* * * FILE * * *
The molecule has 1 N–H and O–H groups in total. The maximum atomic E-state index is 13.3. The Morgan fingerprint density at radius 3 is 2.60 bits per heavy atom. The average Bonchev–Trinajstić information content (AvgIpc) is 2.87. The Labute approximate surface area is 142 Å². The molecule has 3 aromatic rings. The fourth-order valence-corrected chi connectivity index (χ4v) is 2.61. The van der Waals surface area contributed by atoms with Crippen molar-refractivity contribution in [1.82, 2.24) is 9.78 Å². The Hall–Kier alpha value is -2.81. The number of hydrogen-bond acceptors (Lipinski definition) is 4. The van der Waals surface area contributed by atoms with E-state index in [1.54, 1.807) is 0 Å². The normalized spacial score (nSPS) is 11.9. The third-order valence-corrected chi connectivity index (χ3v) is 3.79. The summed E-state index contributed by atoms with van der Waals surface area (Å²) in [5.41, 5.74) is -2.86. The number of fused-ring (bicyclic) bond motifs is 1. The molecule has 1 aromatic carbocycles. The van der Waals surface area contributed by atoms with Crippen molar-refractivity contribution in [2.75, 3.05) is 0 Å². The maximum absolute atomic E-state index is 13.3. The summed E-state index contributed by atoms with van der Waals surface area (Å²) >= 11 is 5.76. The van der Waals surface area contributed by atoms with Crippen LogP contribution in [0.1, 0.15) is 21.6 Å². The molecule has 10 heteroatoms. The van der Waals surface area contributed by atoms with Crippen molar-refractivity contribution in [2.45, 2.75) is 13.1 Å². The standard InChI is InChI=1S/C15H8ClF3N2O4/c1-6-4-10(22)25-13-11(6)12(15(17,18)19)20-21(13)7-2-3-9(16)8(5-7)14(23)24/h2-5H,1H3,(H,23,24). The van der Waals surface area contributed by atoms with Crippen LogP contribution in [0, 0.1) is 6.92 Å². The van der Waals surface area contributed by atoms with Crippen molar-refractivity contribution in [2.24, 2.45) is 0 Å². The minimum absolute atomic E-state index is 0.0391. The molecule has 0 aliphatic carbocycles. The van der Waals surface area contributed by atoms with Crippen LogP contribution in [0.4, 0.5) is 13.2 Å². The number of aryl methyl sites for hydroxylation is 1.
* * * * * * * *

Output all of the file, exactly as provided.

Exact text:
The molecule has 1 N–H and O–H groups in total. The maximum atomic E-state index is 13.3. The Morgan fingerprint density at radius 3 is 2.60 bits per heavy atom. The average Bonchev–Trinajstić information content (AvgIpc) is 2.87. The Labute approximate surface area is 142 Å². The molecule has 3 aromatic rings. The fourth-order valence-corrected chi connectivity index (χ4v) is 2.61. The van der Waals surface area contributed by atoms with Crippen molar-refractivity contribution in [1.82, 2.24) is 9.78 Å². The Hall–Kier alpha value is -2.81. The number of hydrogen-bond acceptors (Lipinski definition) is 4. The van der Waals surface area contributed by atoms with E-state index in [1.54, 1.807) is 0 Å². The normalized spacial score (nSPS) is 11.9. The third-order valence-corrected chi connectivity index (χ3v) is 3.79. The summed E-state index contributed by atoms with van der Waals surface area (Å²) in [5.41, 5.74) is -2.86. The number of fused-ring (bicyclic) bond motifs is 1. The molecule has 1 aromatic carbocycles. The van der Waals surface area contributed by atoms with Crippen molar-refractivity contribution in [2.75, 3.05) is 0 Å². The maximum absolute atomic E-state index is 13.3. The summed E-state index contributed by atoms with van der Waals surface area (Å²) >= 11 is 5.76. The van der Waals surface area contributed by atoms with Crippen LogP contribution in [0.1, 0.15) is 21.6 Å². The molecule has 10 heteroatoms. The van der Waals surface area contributed by atoms with Crippen molar-refractivity contribution in [2.45, 2.75) is 13.1 Å². The standard InChI is InChI=1S/C15H8ClF3N2O4/c1-6-4-10(22)25-13-11(6)12(15(17,18)19)20-21(13)7-2-3-9(16)8(5-7)14(23)24/h2-5H,1H3,(H,23,24). The van der Waals surface area contributed by atoms with Crippen LogP contribution in [0, 0.1) is 6.92 Å². The van der Waals surface area contributed by atoms with Crippen molar-refractivity contribution in [2.24, 2.45) is 0 Å². The minimum absolute atomic E-state index is 0.0391. The molecule has 0 aliphatic carbocycles. The van der Waals surface area contributed by atoms with Crippen LogP contribution in [0.4, 0.5) is 13.2 Å². The number of aryl methyl sites for hydroxylation is 1.